Senior officials say U.S. President Barack Obama will nominate Senator John Kerry to take over as Secretary as State.
Administration officials, requesting anonymity, say Mr. Obama will make the nomination official later Friday.
Kerry, a Democrat from Massachusetts has served as chairman of the Senate Foreign Relations Committee and has traveled on behalf of President Obama to hot spots around the world from Africa to Pakistan. He is also a decorated veteran of the Vietnam War.
The 69-year-old Kerry also ran as the Democratic Party's presidential candidate in 2004, losing that bid to then-incumbent President George W. Bush.
If approved by the Senate, Kerry will take over from current Secretary of State Hillary Clinton, who announced she did not plan to continue in the role during Mr. Obama's second term in office.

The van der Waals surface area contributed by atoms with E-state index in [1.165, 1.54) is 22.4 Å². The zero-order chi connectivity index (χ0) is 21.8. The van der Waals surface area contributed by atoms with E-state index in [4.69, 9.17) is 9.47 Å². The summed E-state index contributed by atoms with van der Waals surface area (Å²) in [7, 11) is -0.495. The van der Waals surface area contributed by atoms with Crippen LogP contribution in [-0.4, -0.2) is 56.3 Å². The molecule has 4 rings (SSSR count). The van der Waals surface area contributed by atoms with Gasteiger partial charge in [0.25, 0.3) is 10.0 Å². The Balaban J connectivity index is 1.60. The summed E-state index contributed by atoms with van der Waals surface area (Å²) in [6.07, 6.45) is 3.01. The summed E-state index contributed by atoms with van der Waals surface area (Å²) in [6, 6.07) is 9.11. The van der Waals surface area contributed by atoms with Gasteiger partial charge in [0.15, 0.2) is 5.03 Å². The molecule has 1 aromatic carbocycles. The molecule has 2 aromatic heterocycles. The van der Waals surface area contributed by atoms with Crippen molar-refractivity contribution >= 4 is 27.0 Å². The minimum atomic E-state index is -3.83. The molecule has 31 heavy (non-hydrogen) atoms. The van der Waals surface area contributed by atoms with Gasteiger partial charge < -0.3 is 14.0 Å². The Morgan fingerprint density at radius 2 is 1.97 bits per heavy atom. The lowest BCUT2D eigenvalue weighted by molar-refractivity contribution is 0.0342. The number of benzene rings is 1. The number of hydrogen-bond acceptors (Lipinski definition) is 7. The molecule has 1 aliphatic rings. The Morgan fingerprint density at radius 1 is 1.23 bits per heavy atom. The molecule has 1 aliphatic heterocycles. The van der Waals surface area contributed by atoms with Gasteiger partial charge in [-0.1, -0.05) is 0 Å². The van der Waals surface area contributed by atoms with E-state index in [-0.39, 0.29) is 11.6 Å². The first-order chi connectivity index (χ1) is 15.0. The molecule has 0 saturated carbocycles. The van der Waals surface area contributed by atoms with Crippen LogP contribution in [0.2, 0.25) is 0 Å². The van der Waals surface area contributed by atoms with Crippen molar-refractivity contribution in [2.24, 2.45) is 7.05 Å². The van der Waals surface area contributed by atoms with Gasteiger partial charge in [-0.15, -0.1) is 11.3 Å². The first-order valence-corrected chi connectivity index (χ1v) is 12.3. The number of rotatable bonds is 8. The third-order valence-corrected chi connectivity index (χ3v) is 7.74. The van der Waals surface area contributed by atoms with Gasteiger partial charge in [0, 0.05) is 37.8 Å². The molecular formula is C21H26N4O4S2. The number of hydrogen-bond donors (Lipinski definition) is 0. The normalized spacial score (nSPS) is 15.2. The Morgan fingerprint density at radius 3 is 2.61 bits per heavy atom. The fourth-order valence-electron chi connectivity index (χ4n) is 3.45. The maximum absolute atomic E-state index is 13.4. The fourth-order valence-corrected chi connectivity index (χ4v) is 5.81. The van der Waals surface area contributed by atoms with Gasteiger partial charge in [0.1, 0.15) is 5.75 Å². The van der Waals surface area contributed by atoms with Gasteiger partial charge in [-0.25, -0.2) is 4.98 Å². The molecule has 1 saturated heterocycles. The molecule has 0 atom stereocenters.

Clinton fell last week and was diagnosed with a concussion. She has not made any public appearances since then.
Kerry became the leading candidate for the country's top diplomatic post after U.N. Ambassador Susan Rice withdrew her name from consideration last week. Rice faced heavy criticism from some members of the senate for her public comments following the deadly attack on the U.S. mission in Benghazi, Libya.
Kerry presided over a hearing looking into the Benghazi attack Thursday, criticizing key leaders in the State Department for failing to address security concerns.
“There were clear warning signs that the security situation in Libya had deteriorated and going forward it is important, and I think it is important for all of us to think in terms of going forward, that we need to do a better job of ensuring a free and open dialogue among ambassadors, their embassy security personnel and officials in Washington, where decisions on security, staffing levels and funding are made.